PetitePear
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Date: 4/30/13 1:15 PM

If you're weary about modifying a pattern, look for ones with ABCD cup sizing. Start with the D cup and see how that goes. Ideally, you'd probably even want to do a FBA even with the D cup, but it may be enough of an improvement that you don't need to. Or you can start with a D cup in a size that fits your shoulder and bust (Look at the finished garment bust measurement and make sure it has enough ease) and then taper it down to a few sizes smaller at the waist.

I know Simplicity and McCalls have some cup-size patterns. I'm sure there are others.
-- Edited on 4/30/13 1:18 PM --

mgmsrk1
mgmsrk1
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In reply to Sanchara <<


Date: 4/30/13 2:13 PM

You may need to do a broad back adjustment, you will have to compare to the pattern you choose it may not be needed. For the front pieces you will be most comfortable doing a FBA(even on cup patterns, I put you around a G cup) and you will likely have to blend to a smaller size on the pattern piece from the chest to the waist and maybe the hips depending on size.

------
1968 Kenmore 158. (AKA The Hulk)
Bernina 230
Janome 6600 (for sale)
Janome 7700
Juki 600
Elna serger
Kenmore serger
Janome 1000 CoverStitch
Juki 8500 Industerial

meleliza
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meleliza  Friend of PR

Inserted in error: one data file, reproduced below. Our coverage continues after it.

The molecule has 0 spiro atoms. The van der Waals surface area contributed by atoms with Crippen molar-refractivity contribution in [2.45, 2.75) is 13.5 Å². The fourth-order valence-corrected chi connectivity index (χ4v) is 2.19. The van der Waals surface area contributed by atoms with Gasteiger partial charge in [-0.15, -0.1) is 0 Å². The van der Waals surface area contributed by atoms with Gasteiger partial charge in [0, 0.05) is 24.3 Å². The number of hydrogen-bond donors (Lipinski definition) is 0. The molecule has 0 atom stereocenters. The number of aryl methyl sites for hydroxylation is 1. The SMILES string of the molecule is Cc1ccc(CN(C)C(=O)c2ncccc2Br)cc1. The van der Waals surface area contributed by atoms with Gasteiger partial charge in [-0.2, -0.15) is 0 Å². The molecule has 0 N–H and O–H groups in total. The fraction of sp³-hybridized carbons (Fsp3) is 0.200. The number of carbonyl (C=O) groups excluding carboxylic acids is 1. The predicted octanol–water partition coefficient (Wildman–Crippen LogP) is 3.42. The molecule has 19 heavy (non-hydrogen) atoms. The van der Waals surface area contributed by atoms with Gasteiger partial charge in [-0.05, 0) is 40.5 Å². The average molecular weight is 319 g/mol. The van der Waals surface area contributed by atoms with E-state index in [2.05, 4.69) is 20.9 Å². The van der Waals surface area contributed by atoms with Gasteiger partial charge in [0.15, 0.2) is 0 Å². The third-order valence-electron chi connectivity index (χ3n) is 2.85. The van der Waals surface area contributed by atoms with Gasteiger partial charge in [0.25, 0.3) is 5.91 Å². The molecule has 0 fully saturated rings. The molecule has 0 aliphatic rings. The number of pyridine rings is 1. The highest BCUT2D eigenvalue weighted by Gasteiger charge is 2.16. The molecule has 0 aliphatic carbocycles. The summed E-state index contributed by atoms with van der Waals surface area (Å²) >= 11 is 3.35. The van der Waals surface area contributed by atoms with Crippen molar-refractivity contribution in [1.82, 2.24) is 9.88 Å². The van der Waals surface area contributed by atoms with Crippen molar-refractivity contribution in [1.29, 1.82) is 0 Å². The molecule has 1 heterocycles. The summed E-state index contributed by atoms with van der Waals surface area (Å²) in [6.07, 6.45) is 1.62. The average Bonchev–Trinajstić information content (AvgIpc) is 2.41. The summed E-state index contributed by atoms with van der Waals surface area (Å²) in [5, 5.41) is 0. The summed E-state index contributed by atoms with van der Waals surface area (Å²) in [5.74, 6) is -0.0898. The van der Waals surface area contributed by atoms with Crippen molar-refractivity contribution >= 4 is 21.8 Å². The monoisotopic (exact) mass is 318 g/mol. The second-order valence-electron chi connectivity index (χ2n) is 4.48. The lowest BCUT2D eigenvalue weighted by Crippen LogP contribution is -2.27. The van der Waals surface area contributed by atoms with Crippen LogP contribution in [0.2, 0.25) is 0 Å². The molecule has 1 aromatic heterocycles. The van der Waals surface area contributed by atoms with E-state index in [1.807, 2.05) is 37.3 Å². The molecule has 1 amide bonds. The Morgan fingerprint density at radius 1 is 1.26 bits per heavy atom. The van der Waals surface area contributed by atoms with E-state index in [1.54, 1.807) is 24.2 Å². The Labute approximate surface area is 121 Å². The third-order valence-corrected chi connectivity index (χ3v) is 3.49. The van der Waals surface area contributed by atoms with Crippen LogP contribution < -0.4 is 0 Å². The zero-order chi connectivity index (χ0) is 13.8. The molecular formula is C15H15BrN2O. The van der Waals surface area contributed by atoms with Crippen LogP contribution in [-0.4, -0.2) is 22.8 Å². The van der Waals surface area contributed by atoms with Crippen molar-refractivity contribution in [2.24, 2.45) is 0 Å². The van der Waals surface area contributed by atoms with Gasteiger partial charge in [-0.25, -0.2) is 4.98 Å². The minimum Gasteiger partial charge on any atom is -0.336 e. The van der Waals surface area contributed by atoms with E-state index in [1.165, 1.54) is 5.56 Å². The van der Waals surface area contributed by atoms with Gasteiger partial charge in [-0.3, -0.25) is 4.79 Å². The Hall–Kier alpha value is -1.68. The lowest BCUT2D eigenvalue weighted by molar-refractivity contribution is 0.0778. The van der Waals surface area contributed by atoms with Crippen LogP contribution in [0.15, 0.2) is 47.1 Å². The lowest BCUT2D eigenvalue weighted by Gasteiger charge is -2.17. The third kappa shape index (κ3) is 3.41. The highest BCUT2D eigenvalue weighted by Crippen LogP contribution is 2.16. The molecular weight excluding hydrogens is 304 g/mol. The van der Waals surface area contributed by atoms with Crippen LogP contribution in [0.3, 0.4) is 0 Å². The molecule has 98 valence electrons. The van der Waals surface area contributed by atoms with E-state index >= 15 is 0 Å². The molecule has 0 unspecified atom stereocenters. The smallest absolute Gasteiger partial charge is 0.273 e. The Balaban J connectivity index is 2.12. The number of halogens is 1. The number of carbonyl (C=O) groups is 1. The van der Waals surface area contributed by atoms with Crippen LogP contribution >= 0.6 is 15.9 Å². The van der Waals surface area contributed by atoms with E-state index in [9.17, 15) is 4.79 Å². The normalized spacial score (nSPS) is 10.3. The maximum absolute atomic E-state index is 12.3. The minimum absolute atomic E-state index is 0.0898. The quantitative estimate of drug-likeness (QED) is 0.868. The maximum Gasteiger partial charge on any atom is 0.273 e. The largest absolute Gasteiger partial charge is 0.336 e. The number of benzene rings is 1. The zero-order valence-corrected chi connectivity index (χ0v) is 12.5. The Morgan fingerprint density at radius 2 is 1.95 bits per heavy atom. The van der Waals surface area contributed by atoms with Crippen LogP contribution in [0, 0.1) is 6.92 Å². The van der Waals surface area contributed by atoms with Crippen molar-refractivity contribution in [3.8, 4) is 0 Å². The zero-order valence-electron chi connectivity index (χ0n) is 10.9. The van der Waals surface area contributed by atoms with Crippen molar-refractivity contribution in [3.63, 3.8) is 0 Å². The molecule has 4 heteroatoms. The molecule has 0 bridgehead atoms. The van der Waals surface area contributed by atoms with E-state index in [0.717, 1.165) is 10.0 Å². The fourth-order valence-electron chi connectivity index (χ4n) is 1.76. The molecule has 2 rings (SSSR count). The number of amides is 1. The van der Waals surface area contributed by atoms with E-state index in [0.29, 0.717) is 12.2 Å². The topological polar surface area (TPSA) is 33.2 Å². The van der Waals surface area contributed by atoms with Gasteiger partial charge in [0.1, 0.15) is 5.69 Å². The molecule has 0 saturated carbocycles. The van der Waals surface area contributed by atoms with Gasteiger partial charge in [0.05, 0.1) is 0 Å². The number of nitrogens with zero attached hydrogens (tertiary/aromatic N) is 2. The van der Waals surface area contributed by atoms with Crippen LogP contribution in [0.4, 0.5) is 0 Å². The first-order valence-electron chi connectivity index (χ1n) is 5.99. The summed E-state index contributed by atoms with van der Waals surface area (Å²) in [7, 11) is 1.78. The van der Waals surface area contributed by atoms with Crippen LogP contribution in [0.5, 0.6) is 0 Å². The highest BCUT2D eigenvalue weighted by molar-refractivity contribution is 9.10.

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Date: 5/5/13 12:34 PM

A princess seamed jacket will help you give you the close fit you're looking for. It will be easier to adjust around large curves than a darted shape. I like to fit princess seams on my body by cutting my muslin with very generous seam allowances over the bust and pinning them in place while wearing it.

Also, I find I don't always need as much of an adjustment as pure numbers would indicate, depending on the pattern. There is often a lot of wearing and design ease built into big4 patterns. I look at the finished garment measurements to get an idea of how much I may want to add to the bust. I find that you want very little ease over a large bust. Otherwise, you tend to look a little too matronly. If you're working with princess seams, you can skip the math part of the fba, which is nice.

------
Melanie

meleliza
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meleliza  Friend of PR
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Date: 5/5/13 12:52 PM

Here is a blazer with cup sizes and princess seams. It only goes up to a C cup. However, if you look at the measurements under size 6, which is right size for you, the finished full bust for the C cup is 36". So, you might be able to use the C cup version without much additional fitting.

You might need to grade the waist out to a size 8, but you might not. Also, you didn't give your hip, but keep in mind that your hip measurement will be important in a jacket too. For a good, close fit, you really should make a muslin first. If you do the work, you'll be able to use it over and over with different fabrics, different lapels, different pocket options.

------
Melanie

Doris W. in TN
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Doris W. in TN  Friend of PR
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In reply to Sanchara <<
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Date: 5/5/13 1:19 PM

I'm not sure you need the small waist adjustment, but instead that you need the proper size pattern (maybe an 8) based on upper bust measure and waist, and then an FBA (Full Bust Adjustment) or a full upper back adjustment to that pattern..

By using the upper bust measurement and waist, you'll get a pattern that fits properly around the neck and shoulders *and* waist, then you can add to the bust or back (or both).

------
iPad's auto-correct is my enema.